May 30th, 2013
Six Steps to Reducing Waste in Your Aggregate Operation
We've discussed Lean principles before -- essentially, that ‘lean’ is a systematic, top-down approach to identifying and eliminating waste (in other words, activities that don’t add value) in all aspects of business. But how does this apply to your aggregate operation?
As an example of non-value added activities to eliminate waste, let’s envision the process of scraping barnacles off the bottom of a cruise ship. While a critical task, the cost associated with this activity adds no value to the ticketed customer who bought a state room on the cruise ship and is sailing his family to Bora Bora.
Chances are, your aggregate processing facility has pockets of barnacles within it as well. In fact, research indicates that 95 percent of all operating costs/activity are non-value added. Here are just some examples that you may take for granted at your own operation every day:
- The cost of operating loaders and other material handling equipment
- Settling ponds
- Maintaining attachments
- Dust suppression
- Drilling and basting
- Crusher liners and consumables
- Screening media
- Electricity and energy consumption
- Transfer point maintenance
- Conveyor maintenance
- Safety programs
While all of these tasks are extremely critical, they really do not add any value to the end user or the customer of your products and services. They represent a cost which by definition means a waste center which should be targeted for reduction or elimination.
So what can you do about it?
- Appoint a Value Stream Team. Identify employees from various aspects of the organization, including production, management, the office, even accounting, safety, or other non-production-related areas of the company. The idea is to find cross-functional associates who have fresh ideas that are willing to work without bias or pre-disposed ideas. These small teams will address the needs of individual work areas in hands-on proactive workshops focusing on quick and easy ideas as opposed to groundbreaking solutions. The mindset should be "continuous improvement."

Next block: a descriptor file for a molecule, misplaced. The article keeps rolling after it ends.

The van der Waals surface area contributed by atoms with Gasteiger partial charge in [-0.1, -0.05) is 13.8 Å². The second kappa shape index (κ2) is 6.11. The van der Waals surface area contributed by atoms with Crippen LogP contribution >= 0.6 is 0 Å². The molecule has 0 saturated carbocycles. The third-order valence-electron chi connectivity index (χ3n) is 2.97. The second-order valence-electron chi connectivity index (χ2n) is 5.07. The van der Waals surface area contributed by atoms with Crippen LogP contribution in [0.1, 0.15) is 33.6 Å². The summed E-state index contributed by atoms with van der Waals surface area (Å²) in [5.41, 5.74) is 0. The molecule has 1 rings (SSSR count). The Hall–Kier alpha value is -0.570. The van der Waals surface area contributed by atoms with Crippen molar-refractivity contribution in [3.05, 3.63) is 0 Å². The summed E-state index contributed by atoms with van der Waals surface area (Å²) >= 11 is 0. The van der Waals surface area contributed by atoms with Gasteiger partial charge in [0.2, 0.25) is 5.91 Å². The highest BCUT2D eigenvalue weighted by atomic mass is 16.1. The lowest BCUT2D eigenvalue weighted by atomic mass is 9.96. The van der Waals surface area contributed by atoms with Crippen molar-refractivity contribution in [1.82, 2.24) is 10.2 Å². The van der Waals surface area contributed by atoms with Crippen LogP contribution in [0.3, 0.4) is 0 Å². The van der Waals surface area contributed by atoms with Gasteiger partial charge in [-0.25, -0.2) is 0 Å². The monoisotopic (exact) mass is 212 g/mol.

- Apply the 5S. Once the team has selected the first work station, it is recommended that they apply a “5S” process to that workstation. This includes 1) Sort; 2) Straighten; 3) Standardize; 4) Shine; and 5) Sustain.
- Identify and Analyze the System. Identify individual components of your system and how they function together. Recognize that each component may work at a different rate, and ensure optimum production is achieved by analyzing the system holistically. For example, what is the role, capacity and performance of the secondary crusher as it applies to the entire circuit? How is it performing? Where are the issues? How much is it costing to operate? Is it a bottleneck? If the 5S process was thoroughly performed in step 2, it should help identify the above.
- Identify a Focus Area. The status of the 5S system and identification of bottlenecks should help provide good indicators of where to find opportunities to rapidly improve a specific area of the system. Some common opportunities include: crusher configurations, screen configurations (throw/speed/media), waste water (what's going to pond), conveyor flashing, transfer chutes/liners, safety/inspection reports, and calibration/controls/connections.
- Count and Reduce the Number of Pieces. During the past 15 years, stationary plants grew to support unprecedented growth in residential and commercial construction. As a result, following the recession, today many plants are underutilized with excess processing equipment needed to fulfill their core material demand. This might create an opportunity to reduce waste by decommissioning unnecessary equipment from the plant. Ask yourself, do you really need that chip screen, coarse material washer and additional material handling equipment that was installed for the runway project back in 2003 and requires 150 GPM of water just to turn on every day?
- Accelerate Flow. Accelerating flow is one of the main objectives in creating a lean operation due to the many benefits flow provides. These benefits range from improved lead time to delivery, better quality, higher production capacity, reduced work in progress inventory, less wasted motion, fewer interruptions, greater space utilization, and much more. Ultimately, what we are really talking about here is identifying and relieving production bottlenecks.
This systematic approach may sound complicated, but all it really takes is a group of people who are dedicated to making small, incremental changes on a daily basis in pursuit of a better workplace.
While we all dream of making the large groundbreaking change that make everything better overnight, we have found that dozens of small, quick and easy ideas tend have a viral effect on an organization and provide even greater rewards over time through a stronger culture, improved safety and increased profits.
Start scraping them barnacles!